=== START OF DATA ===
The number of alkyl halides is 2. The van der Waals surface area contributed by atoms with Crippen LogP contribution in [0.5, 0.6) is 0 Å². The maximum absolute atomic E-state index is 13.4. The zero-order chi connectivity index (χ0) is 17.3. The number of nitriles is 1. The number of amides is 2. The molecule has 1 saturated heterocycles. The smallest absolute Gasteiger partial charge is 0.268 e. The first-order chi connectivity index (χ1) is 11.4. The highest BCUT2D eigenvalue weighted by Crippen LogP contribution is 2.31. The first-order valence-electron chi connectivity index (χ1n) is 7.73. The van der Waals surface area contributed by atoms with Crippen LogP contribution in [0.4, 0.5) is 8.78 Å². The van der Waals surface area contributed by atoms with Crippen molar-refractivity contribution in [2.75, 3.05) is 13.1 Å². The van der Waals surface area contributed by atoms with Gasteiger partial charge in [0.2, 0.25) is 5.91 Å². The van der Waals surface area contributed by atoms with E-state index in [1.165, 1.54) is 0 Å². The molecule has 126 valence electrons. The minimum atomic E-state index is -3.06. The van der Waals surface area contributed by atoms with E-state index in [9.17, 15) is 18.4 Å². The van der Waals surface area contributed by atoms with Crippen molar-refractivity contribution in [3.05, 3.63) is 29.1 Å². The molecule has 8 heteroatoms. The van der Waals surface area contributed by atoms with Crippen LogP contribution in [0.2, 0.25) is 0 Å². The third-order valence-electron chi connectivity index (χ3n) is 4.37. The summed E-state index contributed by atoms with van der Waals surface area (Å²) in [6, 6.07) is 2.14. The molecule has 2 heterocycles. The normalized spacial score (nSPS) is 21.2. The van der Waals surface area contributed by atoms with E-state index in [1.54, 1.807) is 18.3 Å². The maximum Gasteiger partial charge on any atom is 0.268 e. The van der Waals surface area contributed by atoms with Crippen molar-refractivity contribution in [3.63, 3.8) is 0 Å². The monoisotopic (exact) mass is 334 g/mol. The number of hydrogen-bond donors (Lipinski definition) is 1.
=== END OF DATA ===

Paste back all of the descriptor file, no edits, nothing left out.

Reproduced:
The number of alkyl halides is 2. The van der Waals surface area contributed by atoms with Crippen LogP contribution in [0.5, 0.6) is 0 Å². The maximum absolute atomic E-state index is 13.4. The zero-order chi connectivity index (χ0) is 17.3. The number of nitriles is 1. The number of amides is 2. The molecule has 1 saturated heterocycles. The smallest absolute Gasteiger partial charge is 0.268 e. The first-order chi connectivity index (χ1) is 11.4. The highest BCUT2D eigenvalue weighted by Crippen LogP contribution is 2.31. The first-order valence-electron chi connectivity index (χ1n) is 7.73. The van der Waals surface area contributed by atoms with Crippen LogP contribution in [0.4, 0.5) is 8.78 Å². The van der Waals surface area contributed by atoms with Crippen molar-refractivity contribution in [2.75, 3.05) is 13.1 Å². The van der Waals surface area contributed by atoms with Gasteiger partial charge in [0.2, 0.25) is 5.91 Å². The van der Waals surface area contributed by atoms with E-state index in [1.165, 1.54) is 0 Å². The molecule has 126 valence electrons. The minimum atomic E-state index is -3.06. The van der Waals surface area contributed by atoms with E-state index in [9.17, 15) is 18.4 Å². The van der Waals surface area contributed by atoms with Crippen molar-refractivity contribution in [3.05, 3.63) is 29.1 Å². The molecule has 8 heteroatoms. The van der Waals surface area contributed by atoms with Crippen LogP contribution in [0.2, 0.25) is 0 Å². The third-order valence-electron chi connectivity index (χ3n) is 4.37. The summed E-state index contributed by atoms with van der Waals surface area (Å²) in [6, 6.07) is 2.14. The molecule has 2 heterocycles. The normalized spacial score (nSPS) is 21.2. The van der Waals surface area contributed by atoms with E-state index in [1.54, 1.807) is 18.3 Å². The maximum Gasteiger partial charge on any atom is 0.268 e. The van der Waals surface area contributed by atoms with Crippen molar-refractivity contribution in [3.63, 3.8) is 0 Å². The monoisotopic (exact) mass is 334 g/mol. The number of hydrogen-bond donors (Lipinski definition) is 1.